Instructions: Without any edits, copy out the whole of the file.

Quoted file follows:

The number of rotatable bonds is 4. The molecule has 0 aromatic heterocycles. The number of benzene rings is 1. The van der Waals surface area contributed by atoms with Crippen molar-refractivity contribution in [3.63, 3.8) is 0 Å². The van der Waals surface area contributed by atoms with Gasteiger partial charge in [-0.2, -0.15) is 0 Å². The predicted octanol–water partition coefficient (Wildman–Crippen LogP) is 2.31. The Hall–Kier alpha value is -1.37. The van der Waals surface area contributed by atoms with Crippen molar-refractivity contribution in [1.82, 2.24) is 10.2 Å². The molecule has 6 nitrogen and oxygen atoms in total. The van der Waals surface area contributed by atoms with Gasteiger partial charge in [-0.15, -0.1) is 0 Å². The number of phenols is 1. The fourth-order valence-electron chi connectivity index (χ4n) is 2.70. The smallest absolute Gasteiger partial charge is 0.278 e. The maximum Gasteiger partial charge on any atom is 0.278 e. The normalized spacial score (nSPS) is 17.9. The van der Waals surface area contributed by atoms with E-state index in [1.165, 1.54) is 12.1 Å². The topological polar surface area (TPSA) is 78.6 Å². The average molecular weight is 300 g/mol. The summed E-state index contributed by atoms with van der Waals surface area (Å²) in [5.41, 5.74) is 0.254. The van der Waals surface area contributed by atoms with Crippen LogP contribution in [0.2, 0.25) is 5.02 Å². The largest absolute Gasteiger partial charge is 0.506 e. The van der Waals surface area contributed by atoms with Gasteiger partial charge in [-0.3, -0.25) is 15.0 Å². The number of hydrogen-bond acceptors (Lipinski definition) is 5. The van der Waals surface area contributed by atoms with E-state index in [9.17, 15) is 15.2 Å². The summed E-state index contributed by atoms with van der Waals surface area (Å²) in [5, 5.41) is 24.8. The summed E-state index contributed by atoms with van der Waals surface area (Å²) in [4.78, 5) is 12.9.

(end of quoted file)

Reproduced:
The number of rotatable bonds is 4. The molecule has 0 aromatic heterocycles. The number of benzene rings is 1. The van der Waals surface area contributed by atoms with Crippen molar-refractivity contribution in [3.63, 3.8) is 0 Å². The van der Waals surface area contributed by atoms with Gasteiger partial charge in [-0.2, -0.15) is 0 Å². The predicted octanol–water partition coefficient (Wildman–Crippen LogP) is 2.31. The Hall–Kier alpha value is -1.37. The van der Waals surface area contributed by atoms with Crippen molar-refractivity contribution in [1.82, 2.24) is 10.2 Å². The molecule has 6 nitrogen and oxygen atoms in total. The van der Waals surface area contributed by atoms with Gasteiger partial charge in [-0.15, -0.1) is 0 Å². The number of phenols is 1. The fourth-order valence-electron chi connectivity index (χ4n) is 2.70. The smallest absolute Gasteiger partial charge is 0.278 e. The maximum Gasteiger partial charge on any atom is 0.278 e. The normalized spacial score (nSPS) is 17.9. The van der Waals surface area contributed by atoms with E-state index in [1.165, 1.54) is 12.1 Å². The topological polar surface area (TPSA) is 78.6 Å². The average molecular weight is 300 g/mol. The summed E-state index contributed by atoms with van der Waals surface area (Å²) in [5.41, 5.74) is 0.254. The van der Waals surface area contributed by atoms with Crippen LogP contribution in [0.2, 0.25) is 5.02 Å². The largest absolute Gasteiger partial charge is 0.506 e. The van der Waals surface area contributed by atoms with Gasteiger partial charge in [-0.3, -0.25) is 15.0 Å². The number of hydrogen-bond acceptors (Lipinski definition) is 5. The van der Waals surface area contributed by atoms with E-state index in [9.17, 15) is 15.2 Å². The summed E-state index contributed by atoms with van der Waals surface area (Å²) in [5, 5.41) is 24.8. The summed E-state index contributed by atoms with van der Waals surface area (Å²) in [4.78, 5) is 12.9.